New Faculty: Ann Ishimaru
Ann Ishimaru has been appointed assistant professor in the area of Educational Leadership and Policy Studies. Ishimaru will focus her teaching and research on educational leadership and policy for system-wide teaching and learning improvement.
Ishimaru has an Ed.D. and Ed.M. from Harvard University Graduate School of Education. She also obtained an M.A. from the Stanford University School of Education.
Meredith Honig, associate professor in Educational Leadership and Policy Studies, says, “We’re thrilled that Ann will be joining our faculty. Her research is breathing new life into two fields of great importance to improving public schooling and of great interest to our students. Her studies of school-community relationships show how leadership capacity, community organizing, and a true focus on equity are essential elements of reforms that promise to expand all students’ opportunities to learn. Her work on educational equity pushes well beyond the frequent observation that equity matters to showing empirically what leadership for equity involves in terms of leaders’ day-to-day practice and know-how and how to measure it. On top of all of that, Ann has a great sense of herself and sense of humor.”
Ishimaru’s dissertation, which was awarded a Spencer Dissertation Fellowship, looked at a partnership between district leadership in Oregon and a community organizing group of low-income Latino parents. She found that district and community collaborations could be more successful when, “focused on capacity-building and engagement of a broad range of stakeholders, including low-income parents and community members, in systemic change.”
These research findings directly tie in to her decision to join the UW College of Education community, which was also motivated by the caliber and influential work of COE faculty as well as the College’s commitment to equity and the strong connection between educational research and practice.
As Ishimaru states, “In light of persistent racial and economic disparities in schools and a rapidly changing student population, I feel that the stakes for our students and schools have never been higher. So I am compelled by the opportunity to focus on the leadership and policy necessary to ensure educational equity throughout the system. Because my work focuses on leadership and capacity building for equity-based school reform, I am excited about the alignment between this position and my commitments, skills and research.”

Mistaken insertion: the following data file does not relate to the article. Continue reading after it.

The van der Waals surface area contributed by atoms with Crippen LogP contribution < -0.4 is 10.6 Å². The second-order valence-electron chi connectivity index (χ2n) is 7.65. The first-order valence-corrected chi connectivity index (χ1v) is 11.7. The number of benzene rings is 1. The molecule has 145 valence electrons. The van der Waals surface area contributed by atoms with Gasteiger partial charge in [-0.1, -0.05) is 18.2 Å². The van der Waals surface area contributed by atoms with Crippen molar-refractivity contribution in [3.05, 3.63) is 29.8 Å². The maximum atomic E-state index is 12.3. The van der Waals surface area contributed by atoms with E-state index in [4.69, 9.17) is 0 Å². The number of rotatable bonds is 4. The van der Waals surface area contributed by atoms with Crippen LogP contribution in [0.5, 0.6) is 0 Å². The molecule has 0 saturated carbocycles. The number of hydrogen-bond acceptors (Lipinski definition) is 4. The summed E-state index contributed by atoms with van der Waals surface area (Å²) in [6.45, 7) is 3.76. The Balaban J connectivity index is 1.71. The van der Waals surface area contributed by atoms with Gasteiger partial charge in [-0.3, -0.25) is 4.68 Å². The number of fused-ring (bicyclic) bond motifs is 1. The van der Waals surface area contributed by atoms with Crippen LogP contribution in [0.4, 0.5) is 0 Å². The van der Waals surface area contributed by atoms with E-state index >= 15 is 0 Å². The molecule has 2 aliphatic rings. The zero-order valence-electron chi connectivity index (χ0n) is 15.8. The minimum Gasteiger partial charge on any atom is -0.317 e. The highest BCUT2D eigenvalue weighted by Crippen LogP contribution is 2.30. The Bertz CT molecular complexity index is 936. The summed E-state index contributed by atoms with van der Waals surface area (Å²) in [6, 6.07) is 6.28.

Ishimaru is a former middle and high school teacher, and has extensive experience as a community leader. Previously, Ishimaru has served as the co-chair of the Oregon Leadership Network’s Leadership for Equity Rubric project for Education Northwest, a researcher for Organizational Learning and Accountability in NYC Schools, and a researcher for the Community Organizing and School Reform Project, among other research positions. The book she co-wrote with her colleagues in the project – entitled “A Match on Dry Grass: Community Organizing as a Catalyst for School Reform” - has just been published by Oxford University Press.
She prides herself on her mixed methodology, saying, “In my scholarship, I aspire to combine a rich, nuanced, and detailed ethnographic approach with the power of quantitative methodologies, from multi-level modeling to propensity score matching.”
In her personal life, Ishimaru plays and teaches taiko drumming, plays the violin, and travels. She enjoys cooking, hiking, gardening, and playing with her two children.